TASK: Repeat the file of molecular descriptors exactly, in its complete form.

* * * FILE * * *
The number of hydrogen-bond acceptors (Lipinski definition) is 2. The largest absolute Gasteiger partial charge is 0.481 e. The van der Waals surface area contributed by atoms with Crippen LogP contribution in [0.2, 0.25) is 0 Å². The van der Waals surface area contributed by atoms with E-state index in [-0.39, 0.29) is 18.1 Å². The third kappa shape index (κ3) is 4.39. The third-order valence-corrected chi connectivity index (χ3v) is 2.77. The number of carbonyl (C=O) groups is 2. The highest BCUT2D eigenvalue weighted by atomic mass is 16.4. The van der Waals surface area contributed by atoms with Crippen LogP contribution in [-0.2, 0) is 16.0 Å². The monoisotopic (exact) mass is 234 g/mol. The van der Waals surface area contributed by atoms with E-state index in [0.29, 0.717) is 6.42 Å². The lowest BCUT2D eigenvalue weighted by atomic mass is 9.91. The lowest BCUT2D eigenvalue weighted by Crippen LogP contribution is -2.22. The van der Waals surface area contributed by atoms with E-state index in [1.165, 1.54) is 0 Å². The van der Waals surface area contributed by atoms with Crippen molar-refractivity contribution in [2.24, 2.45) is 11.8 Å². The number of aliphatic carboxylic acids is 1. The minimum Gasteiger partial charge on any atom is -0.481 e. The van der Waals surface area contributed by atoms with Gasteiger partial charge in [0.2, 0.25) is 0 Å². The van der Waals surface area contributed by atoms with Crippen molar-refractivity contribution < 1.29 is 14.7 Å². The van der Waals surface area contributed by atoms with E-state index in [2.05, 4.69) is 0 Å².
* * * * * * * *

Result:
The number of hydrogen-bond acceptors (Lipinski definition) is 2. The largest absolute Gasteiger partial charge is 0.481 e. The van der Waals surface area contributed by atoms with Crippen LogP contribution in [0.2, 0.25) is 0 Å². The van der Waals surface area contributed by atoms with E-state index in [-0.39, 0.29) is 18.1 Å². The third kappa shape index (κ3) is 4.39. The third-order valence-corrected chi connectivity index (χ3v) is 2.77. The number of carbonyl (C=O) groups is 2. The highest BCUT2D eigenvalue weighted by atomic mass is 16.4. The van der Waals surface area contributed by atoms with Crippen LogP contribution in [-0.2, 0) is 16.0 Å². The monoisotopic (exact) mass is 234 g/mol. The van der Waals surface area contributed by atoms with E-state index in [0.29, 0.717) is 6.42 Å². The lowest BCUT2D eigenvalue weighted by atomic mass is 9.91. The lowest BCUT2D eigenvalue weighted by Crippen LogP contribution is -2.22. The van der Waals surface area contributed by atoms with E-state index in [1.165, 1.54) is 0 Å². The van der Waals surface area contributed by atoms with Crippen molar-refractivity contribution in [2.24, 2.45) is 11.8 Å². The number of aliphatic carboxylic acids is 1. The minimum Gasteiger partial charge on any atom is -0.481 e. The van der Waals surface area contributed by atoms with Gasteiger partial charge in [0.2, 0.25) is 0 Å². The van der Waals surface area contributed by atoms with Crippen molar-refractivity contribution < 1.29 is 14.7 Å². The van der Waals surface area contributed by atoms with E-state index in [2.05, 4.69) is 0 Å².